To highlight the importance of managing and securing digital identities, the Identity Defined Security Alliance (IDSA) and the National Cybersecurity Alliance have partnered to sponsor April 13 as national Identity Management Day.
Identity theft, when someone obtains another person’s personal information and uses it for fraudulent or illicit purposes, is an important topic often discussed in this newsletter and for good reason. The statics of identity theft are startling. Recall the February newsletter where it was reported the Federal Trade Commission (FTC) saw nearly 1.4 million cases of identity theft reported in 2020 — almost double the cases reported in 2019 with the increase in cases being linked to last year’s health pandemic outbreak.
Furthermore, according to research conducted by the IDSA, more than 79 percent of organizations have experienced an identity-related security breach in the last two years. Of those surveyed, 99% believe those identity-related breaches were preventable.
With these disturbing statistics, there is no doubt the importance of this day and the need for continued discussions regarding identity theft. On April 13, set aside some time to review steps to protect your identity. Listed below are steps to get you started.
Helpful Steps to Prevent Identity Theft
There is no sure-fire way to prevent identity theft. However, helpful tips include:
- Keep your personal information close and never share your Social Security number or passwords.
- Create strong, complex passwords and initiate two-factor authentication when possible.
- Limit personal information shared on social media. This can be accomplished by reviewing Privacy Settings.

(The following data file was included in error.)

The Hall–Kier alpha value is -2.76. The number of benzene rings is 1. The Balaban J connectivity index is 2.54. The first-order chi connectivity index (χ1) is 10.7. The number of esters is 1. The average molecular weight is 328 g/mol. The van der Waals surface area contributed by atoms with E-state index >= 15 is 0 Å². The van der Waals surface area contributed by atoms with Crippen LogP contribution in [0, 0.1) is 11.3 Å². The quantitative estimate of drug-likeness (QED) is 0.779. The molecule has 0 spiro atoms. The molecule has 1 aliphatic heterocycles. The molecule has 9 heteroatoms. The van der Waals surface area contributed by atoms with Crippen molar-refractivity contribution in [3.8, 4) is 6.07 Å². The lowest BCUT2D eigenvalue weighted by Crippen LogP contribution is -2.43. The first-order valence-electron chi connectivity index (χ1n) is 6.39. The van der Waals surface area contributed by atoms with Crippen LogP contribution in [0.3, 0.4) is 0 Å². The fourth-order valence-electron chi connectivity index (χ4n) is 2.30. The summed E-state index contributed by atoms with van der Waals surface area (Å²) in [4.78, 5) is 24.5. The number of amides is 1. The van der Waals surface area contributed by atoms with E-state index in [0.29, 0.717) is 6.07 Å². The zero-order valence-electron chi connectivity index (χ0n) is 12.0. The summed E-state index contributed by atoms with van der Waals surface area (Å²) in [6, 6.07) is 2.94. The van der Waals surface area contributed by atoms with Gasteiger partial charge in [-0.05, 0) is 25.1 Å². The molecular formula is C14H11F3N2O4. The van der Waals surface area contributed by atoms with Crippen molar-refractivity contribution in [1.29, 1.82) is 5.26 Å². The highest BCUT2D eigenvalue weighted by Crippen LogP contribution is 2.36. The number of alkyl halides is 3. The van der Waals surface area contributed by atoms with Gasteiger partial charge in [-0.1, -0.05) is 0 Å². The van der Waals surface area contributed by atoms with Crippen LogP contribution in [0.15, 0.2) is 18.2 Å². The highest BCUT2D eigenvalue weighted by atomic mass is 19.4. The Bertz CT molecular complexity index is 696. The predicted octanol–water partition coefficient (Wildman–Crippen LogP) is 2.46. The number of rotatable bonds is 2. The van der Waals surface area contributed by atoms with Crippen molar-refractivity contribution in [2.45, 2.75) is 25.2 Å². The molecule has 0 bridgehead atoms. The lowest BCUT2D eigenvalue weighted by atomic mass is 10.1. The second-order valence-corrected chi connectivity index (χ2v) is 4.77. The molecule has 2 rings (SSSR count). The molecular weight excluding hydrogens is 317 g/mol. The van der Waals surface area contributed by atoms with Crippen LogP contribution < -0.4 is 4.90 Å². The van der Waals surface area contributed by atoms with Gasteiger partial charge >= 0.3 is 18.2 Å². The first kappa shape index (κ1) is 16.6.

- Freeze your credit.
- Regularly check credit reports.
- Carefully discard financial statements and junk mail by shredding.
- Use a digital wallet when online shopping.
- Review all statements, accounts, credit card balances and medical “explanation of benefits” to ensure there are no fraudulent charges.
- Use devices that are up-to-date, with secure connections and anti-malware, anti-virus software installed. Install regular updates and patches.
- Never open, respond or click links in suspicious or unsolicited emails.
- Be suspicious of unsolicited phone calls and never share personal information. Due to spoofing, err on the side of caution and if in doubt initiate a callback with a trusted number.
- Never save credit card information on an account.
- If traveling, contact the post office to hold your mail.
- As always use common sense; if it sounds too good to be true, it probably is.
Don’t ignore the warning signs. If you think your identity has been compromised, report it at the FTCs site: https://www.identitytheft.gov/. This site allows you to not only report what has happened but helps you create a personal recovery plan and put it into action.